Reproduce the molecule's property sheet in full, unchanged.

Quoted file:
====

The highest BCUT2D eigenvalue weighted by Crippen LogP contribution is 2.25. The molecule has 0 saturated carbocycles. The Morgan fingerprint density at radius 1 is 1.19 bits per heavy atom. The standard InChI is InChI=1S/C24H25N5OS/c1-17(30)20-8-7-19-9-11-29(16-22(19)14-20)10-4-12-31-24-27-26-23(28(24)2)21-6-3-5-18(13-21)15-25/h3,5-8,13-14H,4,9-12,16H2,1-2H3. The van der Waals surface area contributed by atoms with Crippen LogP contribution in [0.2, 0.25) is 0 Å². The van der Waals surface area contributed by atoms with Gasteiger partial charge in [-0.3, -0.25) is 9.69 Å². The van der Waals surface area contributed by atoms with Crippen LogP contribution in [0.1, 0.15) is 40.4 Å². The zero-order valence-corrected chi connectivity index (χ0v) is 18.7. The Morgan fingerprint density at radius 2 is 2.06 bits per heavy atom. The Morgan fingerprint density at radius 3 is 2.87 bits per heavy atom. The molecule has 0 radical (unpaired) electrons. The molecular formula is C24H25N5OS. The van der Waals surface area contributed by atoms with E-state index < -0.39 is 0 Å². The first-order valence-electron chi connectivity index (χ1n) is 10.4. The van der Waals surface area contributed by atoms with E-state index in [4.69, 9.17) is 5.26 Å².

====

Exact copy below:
The highest BCUT2D eigenvalue weighted by Crippen LogP contribution is 2.25. The molecule has 0 saturated carbocycles. The Morgan fingerprint density at radius 1 is 1.19 bits per heavy atom. The standard InChI is InChI=1S/C24H25N5OS/c1-17(30)20-8-7-19-9-11-29(16-22(19)14-20)10-4-12-31-24-27-26-23(28(24)2)21-6-3-5-18(13-21)15-25/h3,5-8,13-14H,4,9-12,16H2,1-2H3. The van der Waals surface area contributed by atoms with Crippen LogP contribution in [0.2, 0.25) is 0 Å². The van der Waals surface area contributed by atoms with Gasteiger partial charge in [-0.3, -0.25) is 9.69 Å². The van der Waals surface area contributed by atoms with Crippen LogP contribution in [0.1, 0.15) is 40.4 Å². The zero-order valence-corrected chi connectivity index (χ0v) is 18.7. The Morgan fingerprint density at radius 2 is 2.06 bits per heavy atom. The Morgan fingerprint density at radius 3 is 2.87 bits per heavy atom. The molecule has 0 radical (unpaired) electrons. The molecular formula is C24H25N5OS. The van der Waals surface area contributed by atoms with E-state index < -0.39 is 0 Å². The first-order valence-electron chi connectivity index (χ1n) is 10.4. The van der Waals surface area contributed by atoms with E-state index in [4.69, 9.17) is 5.26 Å².